Arts & Entertainment

Involved Career Is Far From Ho-Hum

Tenor Robert Petillo's Busy Schedule Keeps F.C. Resident Singing Happy Tune

Fifty-two-year-old Robert Petillo has performed operas, arias, passions, choral pieces and just about any other vocal musical arrangement you can think of. In fact, virtually any local concert featuring classical music or musicians likely has Robert Petillo's name attached to it in some form.

“It's just all whatever I'm called to do,” Petillo says of his numerous collaborations and projects with local musical notables. He often performs with local pianist Alex Hassan, as well as Jacklyn Anderson, a violinist with the National Symphony Orchestra, City Choir of Washington conductor Robert Shafer, Stanley Engebretson, the Director of Choral Activities at GMU, and many others.

A native of New Jersey, Robert Petillo started studying music in earnest at Rutgers University, where he earned a BA in musical arts in 1978. Then, in 1979, he moved to Maryland to attend graduate school at the University of Maryland. He earned his Masters Degree in music in 1982 with several recitals. Petillo wasn't finished however, and added a Doctorate in musical arts to his list of academic credentials in 1994.

In 1985, after a year of work on his doctorate, the 29-year-old Petillo was contacted by a friend who told him of an opening for a tenor in the Army Chorus. At that time he was supporting himself by working on the Maryland Police Department's computer network, a very new concept back then.

“I was ambivalent about having to attend basic training with 17 year-olds,” he recalls. Fortunately for him and the Army Chorus, he shoved his doubts aside.

“A few months later I found myself freezing my butt off in basic training thinking 'Oh God, what have I got myself into?'”

While officially a member of the armed forces, with a rank of Sgt. Major, and probably more knowledgeable in the ways of firearms than your average Tenor, his main duty in the Army is “to build morale and maintain the esprit decorps,” as he puts it. “We would only be called into active duty in really dire situations.”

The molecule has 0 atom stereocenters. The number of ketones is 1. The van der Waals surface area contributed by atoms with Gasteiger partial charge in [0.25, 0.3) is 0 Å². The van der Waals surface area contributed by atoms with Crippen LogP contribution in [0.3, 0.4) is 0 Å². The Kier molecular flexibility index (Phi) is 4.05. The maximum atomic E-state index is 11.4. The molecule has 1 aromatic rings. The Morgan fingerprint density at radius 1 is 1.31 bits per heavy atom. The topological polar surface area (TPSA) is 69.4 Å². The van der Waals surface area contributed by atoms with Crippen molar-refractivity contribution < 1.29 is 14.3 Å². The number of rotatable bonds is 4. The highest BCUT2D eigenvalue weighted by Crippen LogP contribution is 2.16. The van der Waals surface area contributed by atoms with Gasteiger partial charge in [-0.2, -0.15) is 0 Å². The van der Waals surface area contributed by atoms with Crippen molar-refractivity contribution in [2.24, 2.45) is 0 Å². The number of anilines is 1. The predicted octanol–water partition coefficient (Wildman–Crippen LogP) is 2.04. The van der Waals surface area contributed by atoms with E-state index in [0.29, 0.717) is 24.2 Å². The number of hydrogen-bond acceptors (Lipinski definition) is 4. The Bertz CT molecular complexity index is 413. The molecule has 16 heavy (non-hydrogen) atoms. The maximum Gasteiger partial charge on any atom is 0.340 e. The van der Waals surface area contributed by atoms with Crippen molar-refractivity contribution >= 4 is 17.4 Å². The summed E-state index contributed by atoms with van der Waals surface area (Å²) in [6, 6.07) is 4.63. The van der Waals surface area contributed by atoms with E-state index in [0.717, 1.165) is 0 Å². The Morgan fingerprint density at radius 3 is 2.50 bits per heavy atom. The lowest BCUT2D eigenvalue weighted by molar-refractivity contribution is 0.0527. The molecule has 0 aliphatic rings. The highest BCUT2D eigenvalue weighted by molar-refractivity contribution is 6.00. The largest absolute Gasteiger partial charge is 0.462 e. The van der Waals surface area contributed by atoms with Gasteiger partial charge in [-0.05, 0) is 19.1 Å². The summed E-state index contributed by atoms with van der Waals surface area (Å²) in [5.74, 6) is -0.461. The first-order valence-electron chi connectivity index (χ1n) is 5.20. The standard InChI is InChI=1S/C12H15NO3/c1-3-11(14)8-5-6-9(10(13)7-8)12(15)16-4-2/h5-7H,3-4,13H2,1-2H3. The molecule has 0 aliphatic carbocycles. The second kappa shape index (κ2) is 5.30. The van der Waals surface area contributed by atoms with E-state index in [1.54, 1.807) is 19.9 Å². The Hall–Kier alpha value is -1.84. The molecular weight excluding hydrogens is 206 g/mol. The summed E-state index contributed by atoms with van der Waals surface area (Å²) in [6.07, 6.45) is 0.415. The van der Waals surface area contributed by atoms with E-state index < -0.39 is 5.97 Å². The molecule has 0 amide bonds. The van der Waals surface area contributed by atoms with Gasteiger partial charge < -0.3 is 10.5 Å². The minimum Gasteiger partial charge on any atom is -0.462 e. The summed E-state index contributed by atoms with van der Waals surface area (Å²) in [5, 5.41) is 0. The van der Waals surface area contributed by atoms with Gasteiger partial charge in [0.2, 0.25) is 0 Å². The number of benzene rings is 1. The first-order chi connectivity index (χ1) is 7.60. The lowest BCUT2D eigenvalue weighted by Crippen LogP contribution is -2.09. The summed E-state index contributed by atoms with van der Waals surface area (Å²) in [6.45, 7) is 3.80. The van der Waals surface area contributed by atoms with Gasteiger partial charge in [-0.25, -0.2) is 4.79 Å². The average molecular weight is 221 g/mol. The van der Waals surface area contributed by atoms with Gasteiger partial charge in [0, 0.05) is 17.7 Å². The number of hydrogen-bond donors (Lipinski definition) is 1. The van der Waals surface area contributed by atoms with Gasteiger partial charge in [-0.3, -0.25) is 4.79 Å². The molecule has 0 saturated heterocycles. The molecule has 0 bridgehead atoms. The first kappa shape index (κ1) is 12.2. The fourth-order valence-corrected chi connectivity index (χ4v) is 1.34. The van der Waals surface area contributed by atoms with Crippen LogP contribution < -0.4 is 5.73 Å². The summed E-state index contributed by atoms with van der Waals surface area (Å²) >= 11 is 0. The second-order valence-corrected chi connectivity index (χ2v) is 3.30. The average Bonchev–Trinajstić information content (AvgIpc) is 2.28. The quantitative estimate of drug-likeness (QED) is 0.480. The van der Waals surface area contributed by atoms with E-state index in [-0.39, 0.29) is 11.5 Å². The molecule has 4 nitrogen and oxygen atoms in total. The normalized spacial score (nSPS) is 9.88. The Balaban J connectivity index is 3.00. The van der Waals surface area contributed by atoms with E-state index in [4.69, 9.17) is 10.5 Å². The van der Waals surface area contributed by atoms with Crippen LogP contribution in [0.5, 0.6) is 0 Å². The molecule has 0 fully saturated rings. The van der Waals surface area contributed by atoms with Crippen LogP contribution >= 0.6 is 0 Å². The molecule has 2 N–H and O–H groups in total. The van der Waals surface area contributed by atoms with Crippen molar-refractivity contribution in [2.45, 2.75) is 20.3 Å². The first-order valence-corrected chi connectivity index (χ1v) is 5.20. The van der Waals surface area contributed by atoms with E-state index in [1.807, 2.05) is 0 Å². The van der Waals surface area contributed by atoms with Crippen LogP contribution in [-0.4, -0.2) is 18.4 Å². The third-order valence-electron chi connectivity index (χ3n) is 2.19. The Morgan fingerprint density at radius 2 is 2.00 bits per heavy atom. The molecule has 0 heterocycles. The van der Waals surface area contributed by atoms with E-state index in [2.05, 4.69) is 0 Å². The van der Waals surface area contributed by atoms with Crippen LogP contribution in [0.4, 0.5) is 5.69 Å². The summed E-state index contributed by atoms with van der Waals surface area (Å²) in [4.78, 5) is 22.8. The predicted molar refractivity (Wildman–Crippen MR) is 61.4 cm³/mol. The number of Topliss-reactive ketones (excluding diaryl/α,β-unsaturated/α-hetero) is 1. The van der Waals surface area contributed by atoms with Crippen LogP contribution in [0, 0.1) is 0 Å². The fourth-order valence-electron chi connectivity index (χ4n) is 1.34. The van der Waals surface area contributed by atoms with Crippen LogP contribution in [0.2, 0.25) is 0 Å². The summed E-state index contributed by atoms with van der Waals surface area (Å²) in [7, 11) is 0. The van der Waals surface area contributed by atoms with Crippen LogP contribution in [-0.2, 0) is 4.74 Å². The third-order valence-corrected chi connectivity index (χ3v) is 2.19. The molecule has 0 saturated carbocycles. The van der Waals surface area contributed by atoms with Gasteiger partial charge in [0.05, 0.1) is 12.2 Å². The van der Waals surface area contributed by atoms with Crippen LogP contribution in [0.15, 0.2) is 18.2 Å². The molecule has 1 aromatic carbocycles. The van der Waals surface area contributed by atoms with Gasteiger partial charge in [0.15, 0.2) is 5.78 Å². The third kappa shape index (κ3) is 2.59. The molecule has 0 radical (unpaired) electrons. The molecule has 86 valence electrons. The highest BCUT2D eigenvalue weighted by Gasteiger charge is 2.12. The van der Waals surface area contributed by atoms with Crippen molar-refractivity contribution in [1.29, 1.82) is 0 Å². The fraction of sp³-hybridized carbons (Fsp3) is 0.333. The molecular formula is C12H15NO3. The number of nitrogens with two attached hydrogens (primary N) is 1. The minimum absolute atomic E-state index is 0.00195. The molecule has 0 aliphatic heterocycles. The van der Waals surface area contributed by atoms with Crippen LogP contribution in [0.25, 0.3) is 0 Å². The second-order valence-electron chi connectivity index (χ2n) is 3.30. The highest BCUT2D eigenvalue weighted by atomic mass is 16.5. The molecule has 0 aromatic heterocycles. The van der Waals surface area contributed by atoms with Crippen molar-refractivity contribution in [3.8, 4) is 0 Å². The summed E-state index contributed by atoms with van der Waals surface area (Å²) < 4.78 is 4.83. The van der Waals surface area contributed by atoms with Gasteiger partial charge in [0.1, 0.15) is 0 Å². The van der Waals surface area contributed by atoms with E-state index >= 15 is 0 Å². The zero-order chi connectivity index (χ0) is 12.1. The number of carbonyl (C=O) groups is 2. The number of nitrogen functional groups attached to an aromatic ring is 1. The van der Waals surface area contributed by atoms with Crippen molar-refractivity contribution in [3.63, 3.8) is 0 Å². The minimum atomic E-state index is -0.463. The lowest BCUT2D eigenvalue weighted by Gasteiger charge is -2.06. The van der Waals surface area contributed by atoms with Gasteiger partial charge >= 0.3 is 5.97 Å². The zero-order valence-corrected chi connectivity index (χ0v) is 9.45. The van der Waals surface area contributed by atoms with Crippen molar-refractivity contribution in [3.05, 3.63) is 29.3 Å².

Army musicians such as Petillo are a staple for any army function, including funerals, parades, speeches, black tie dinners and banquets.

“Because of the particular power of singing words, the way songs can move people more than just instrumental music, we're often called to sing at diplomatic dinners at the White House, or at the home of the Chairmen of the Joint Chiefs.”

He also sang during the state funeral ceremonies for former President Ronald Reagan. His duties do occasionally stretch beyond musical engagements however. Such was the case in the aftermath of the Sept. 11 attack on the Pentagon.

“We were all down there working shifts,” he recalls.

Petillo moved to Falls Church in 1998. A year later, he met pianist Alex Hassan. They met through their children, who were attending Thomas Jefferson Elementary School. The two started talking music when Petillo noticed Hassan's piano and sheet music scattered about.

“Alex is one of the finest players of the syncopated style in the country, probably the world,” says Petillo.

In 2002, the two performed together in London for the centennial of the birth of Billy Mayerl, a famous British piano composer. The two perform recitals locally, somewhat regularly, at venues such as the Fellowship Hall.
Petillo's contributions to the local musical community extends beyond performing. For a while, Robert Petillo was the interim music director for the Falls Church and he regularly sings with their choir.

“It wouldn't have worked if I hadn't lived right down the street,” Robert says of managing the responsibility of directing two choirs and an orchestra in addition to his normal musical activities. “It's a full time job and I was trying to squeeze it in.”
Professionally, one of Robert Petillo's main fortes is Oratorio, pieces of music that are performed by a chorus and an orchestra, whose subject matter is usually something sacred.

“Oratorio is a lot of what I do, I'm not someone who sings a lot of opera,” although he has sung some to be sure. “A lot of the major performances I've done have been [Johan Sebastian] Bach's 'St. John Passion' and 'St. Matthew Passion.' The evangelist, the narrator of the passion, typically has a higher voice, while the voice of Christ is typically a lower one.”

Petillo is fluent in German, from long study and visits with his wife's German relatives. His fluency is useful for singing German language passions, as a good understanding of vocal inflection and the nuances of the language are critical for an exacting performer. “They are very high and very expressive, and very demanding musically. They are probably what I'm best known for.”
Petillo will perform Bach's monumental B Minor Mass at the Schlesinger Hall in Alexandria with the New Dominion Chorale on Sunday, April 27. For tickets and more information, visit www.newdominion.org.

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